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|“||Don't worry, Homer. You will always be a part of me. [hits her head on the van] D'oh!||„|
|~ Mona Simpson, before leaving.|
Mona Penelope Simpson (nee Olsen) was a minor character in the animated television series The Simpsons. Mona is the estranged wife of Abe Simpson and the late mother of Homer Simpson. Homer believed that his mother was dead, a lie his father Abe told him when in reality she was on the run from the law. Mona first appeared in the second season in a flashback in "Oh Brother, Where Art Thou?". She returned in the seventh season for her first main appearance in "Mother Simpson" and also had a large role in "My Mother the Carjacker". The character appeared last time in Season 19's "Mona Leaves-a", but died during the episode.
Mona is named after writer Richard Appel's wife but the inspiration for the character came from Bernardine Dohrn of the Weather Underground. Glenn Close's performances as Mona have been well-received by critics and she was named one of the top 25 guest stars on the show by IGN.
Many of the details of Mona's life are unknown, but various pieces of her story have been revealed. Mona was first mentioned in season one and made two brief flashback appearances, but her first major appearance was in "Mother Simpson". In the episode, it is revealed that in the 1960s, Mona was a housewife who lived with her husband Abraham Simpson and Homer, who at the time was a child. She became caught up in the hippie movement after her beliefs were ignited by seeing Joe Namath's long hair during Super Bowl III. Mona soon after became a political activist and, at one event, Mona and a group of other activists protesting germ research entered Montgomery Burns's laboratory and destroyed all the biological warfare experiments. As the gang escaped, she stayed behind to help a fallen Burns, who in turn threatened her. Since that night, Mona was forced to leave her family. Seeking to comfort his son, Abe lied and said Mona had died while Homer was at the movies. For 27 years Homer presumed that his mother was dead. He was accidentally reunited with Mona after he faked his own death to get a day off of work and Mona visited his supposed gravesite. Overjoyed at their reunion, he brings Mona home to meet his family. At first, Mona does not reveal her whereabouts and spends time catching up with her family, but is forced to reveal her past. She later travels to the post office with Homer, where Mr. Burns recognizes her face and tracks her down with FBI assistance. Forced to go on the run again, Mona tells Homer she loves him and escapes to the underground. Homer and Mona in the 60s, as seen in "Mother Simpson".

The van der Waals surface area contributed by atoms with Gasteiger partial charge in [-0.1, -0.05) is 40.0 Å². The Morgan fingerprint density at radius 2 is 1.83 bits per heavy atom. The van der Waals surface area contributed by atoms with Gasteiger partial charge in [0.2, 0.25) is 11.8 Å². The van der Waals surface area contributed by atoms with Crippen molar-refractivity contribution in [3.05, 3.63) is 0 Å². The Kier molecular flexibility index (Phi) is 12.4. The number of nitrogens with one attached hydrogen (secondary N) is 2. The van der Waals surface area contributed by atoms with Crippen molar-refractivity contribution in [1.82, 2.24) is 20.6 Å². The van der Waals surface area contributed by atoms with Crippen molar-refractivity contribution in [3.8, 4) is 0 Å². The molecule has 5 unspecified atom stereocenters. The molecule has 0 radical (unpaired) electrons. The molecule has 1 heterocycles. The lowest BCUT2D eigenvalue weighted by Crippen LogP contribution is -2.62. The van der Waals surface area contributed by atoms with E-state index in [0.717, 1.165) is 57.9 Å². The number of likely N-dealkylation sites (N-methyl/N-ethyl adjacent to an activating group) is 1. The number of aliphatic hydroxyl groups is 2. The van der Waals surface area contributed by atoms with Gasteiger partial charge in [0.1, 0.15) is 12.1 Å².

In "D'oh-in in the Wind", it is revealed that at some point, Mona started spending time at a commune with two hippies Seth and Munchie after life with Abraham became unbearable. It is also strongly implied that she was unfaithful to Abraham.
In "My Mother the Carjacker", Homer discovers a secret message left for him in a newspaper that tells him to go to a location. Homer does, and finds Mona, who explains that she had to return after she saw a macaroni pencil holder Homer had made for her when he was five. Still on the run from the law, she is captured by the police and forced to go on trial for the crime she committed. Due to Homer's heartfelt testimony she is acquitted. Mr. Burns is angered by this and has her imprisoned for the minor charge of signing into a national park under a false name. As she is being transported to jail, Homer attempts to break her free from the prison bus, but the chase ends in what appears to be her death when the bus drives off a cliff and lands in the water, where it explodes, and sets off a rock avalanche which buries it. In truth, she narrowly escaped before the bus went off the cliff, and is still on the run.
Mona returned in "Mona Leaves-a" to try to make up for lost time with Homer, but he angrily refuses, saying that she will just end up abandoning him again. Homer feels guilty about being mad at her and tries to make up with her only to find she has died. She is cremated and according to her will, Homer is supposed to throw her ashes out on a mountain, where they disrupt a missile guidance system which would have devastated the Amazon Rainforest once again plotted by Burns. Although disappointed that the last thing his mother asked him to do was "another hippie protest", Homer successfully stops the launch.